Friday, December 08, 2006

Einstein & a personal God

We read in 1 Corinthians 2.6-16 that a message of wisdom is spoken among the mature or spiritual. But this sort of wisdom remains a mystery to those without the Spirit, regardless their genius.

Albert Einstein knew something about mystery and considered himself to be a deeply religious man. We are told that he came to this position through his deep sense of the incomprehensible mystery in which he thought the cosmos was implanted. As far as we know, Einstein also looked favorably on the ethical teachings of Jesus and the prophets. However, he considered belief in a personal God to be the main obstacle to the reconciliation of science and religion. What do you think? Is belief in a personal God compatible with a scientific understanding of the world?

The Apostle Paul informs us that a person without the Spirit does not accept the things that come from the Spirit of God (2.14). So how is it that a human being, even an unscientific one, can know the wisdom of God? How can a person make such a high and exalted claim as to know the very mind of God, specifically, to have the mind of Christ (16b)?

In other words, how does the Spirit work? How does He impart this wisdom, this mind, to humankind? We are told that the Spirit's activity is an action of inward illumination (vv. 10, 13). That is, a person's natural, spiritual blindness is removed, the veil is taken from the eyes of their heart, their pride & their prejudice are alike broken down, & they’re given an understanding of spiritual realities.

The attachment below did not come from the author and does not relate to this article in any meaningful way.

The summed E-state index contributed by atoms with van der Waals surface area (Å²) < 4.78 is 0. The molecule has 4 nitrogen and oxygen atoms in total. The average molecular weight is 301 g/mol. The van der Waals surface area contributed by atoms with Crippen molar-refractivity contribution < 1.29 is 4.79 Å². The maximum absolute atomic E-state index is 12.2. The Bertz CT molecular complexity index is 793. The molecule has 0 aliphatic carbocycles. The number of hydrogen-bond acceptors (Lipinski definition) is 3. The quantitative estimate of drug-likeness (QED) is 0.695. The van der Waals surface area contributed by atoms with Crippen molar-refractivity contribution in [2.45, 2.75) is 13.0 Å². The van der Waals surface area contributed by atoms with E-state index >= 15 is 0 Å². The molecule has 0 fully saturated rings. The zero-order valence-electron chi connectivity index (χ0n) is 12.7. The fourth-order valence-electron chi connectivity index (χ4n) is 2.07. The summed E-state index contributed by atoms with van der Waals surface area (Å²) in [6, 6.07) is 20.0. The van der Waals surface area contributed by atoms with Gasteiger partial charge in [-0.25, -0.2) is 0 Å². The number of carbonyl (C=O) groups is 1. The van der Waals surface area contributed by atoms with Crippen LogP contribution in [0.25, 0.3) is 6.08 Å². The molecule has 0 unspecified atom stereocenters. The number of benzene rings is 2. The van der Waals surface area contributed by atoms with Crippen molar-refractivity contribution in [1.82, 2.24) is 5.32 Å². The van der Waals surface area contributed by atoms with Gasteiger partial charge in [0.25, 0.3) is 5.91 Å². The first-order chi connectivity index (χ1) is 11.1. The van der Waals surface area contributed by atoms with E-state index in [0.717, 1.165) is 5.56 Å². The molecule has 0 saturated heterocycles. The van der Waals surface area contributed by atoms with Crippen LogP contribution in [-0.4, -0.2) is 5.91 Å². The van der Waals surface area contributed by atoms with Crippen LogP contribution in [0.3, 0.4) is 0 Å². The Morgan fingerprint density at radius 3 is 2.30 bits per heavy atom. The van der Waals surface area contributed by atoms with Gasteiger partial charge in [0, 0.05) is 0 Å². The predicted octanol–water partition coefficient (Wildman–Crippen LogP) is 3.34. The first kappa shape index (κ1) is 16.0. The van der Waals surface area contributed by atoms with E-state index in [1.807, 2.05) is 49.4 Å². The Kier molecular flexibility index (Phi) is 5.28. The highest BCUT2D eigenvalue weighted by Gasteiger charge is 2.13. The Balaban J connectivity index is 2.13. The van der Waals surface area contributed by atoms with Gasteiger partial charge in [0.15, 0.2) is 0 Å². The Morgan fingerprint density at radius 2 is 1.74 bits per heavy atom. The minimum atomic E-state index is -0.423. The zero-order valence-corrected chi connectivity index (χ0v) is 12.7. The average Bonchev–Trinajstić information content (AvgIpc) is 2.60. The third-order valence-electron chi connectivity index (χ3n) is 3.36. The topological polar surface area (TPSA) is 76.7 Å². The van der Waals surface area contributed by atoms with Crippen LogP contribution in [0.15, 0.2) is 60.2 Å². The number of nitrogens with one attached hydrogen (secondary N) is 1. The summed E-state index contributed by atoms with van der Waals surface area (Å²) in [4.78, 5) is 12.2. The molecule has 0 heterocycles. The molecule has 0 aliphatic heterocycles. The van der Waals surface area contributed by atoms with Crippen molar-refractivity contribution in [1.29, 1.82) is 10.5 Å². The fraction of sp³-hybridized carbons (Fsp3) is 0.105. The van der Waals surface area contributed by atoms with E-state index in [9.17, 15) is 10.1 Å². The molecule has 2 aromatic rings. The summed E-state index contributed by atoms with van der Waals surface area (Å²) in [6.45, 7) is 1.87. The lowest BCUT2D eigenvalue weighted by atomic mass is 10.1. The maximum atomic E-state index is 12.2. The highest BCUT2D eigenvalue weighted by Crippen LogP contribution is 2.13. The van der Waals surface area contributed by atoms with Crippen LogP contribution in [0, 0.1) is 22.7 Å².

The wisdom of God would have never been discovered by scientific investigation alone. Further, without the Spirit’s intervention, it would have never occurred to Einstein that God was (and is) personal. For as verse 7 says, it’s a "secret & hidden wisdom," or it’s a wisdom "in a mystery & concealed." So the only way for anyone to know it is for God to reveal it. Revelation is the act of God whereby what once was concealed from us is now made known to us.

Paul tells us something about this process in vv 10–13. He uses an analogy: among humankind a person's thoughts & concerns are only known to the spirit of that person. And only if he wills can another person become privy to what those thoughts & concerns are. If one desires one can reveal his thoughts. So it is with God: no one knows God’s mind except God’s own Spirit. But God has willed to impart God’s wisdom by his Spirit.

Consequently, it is not belief in a personal God that stands as the main obstacle to the reconciliation of science and religion. It is unbelief! After all without faith in a personal God (revealed by and through the Spirit in the Person and work of Jesus Christ) no one can even begin to plum the elements of compatibility between religious truth and a scientific understanding of the world?

1 comment:

Anonymous said...


Thanks for this mornings "Bible study" and for the word here on the net.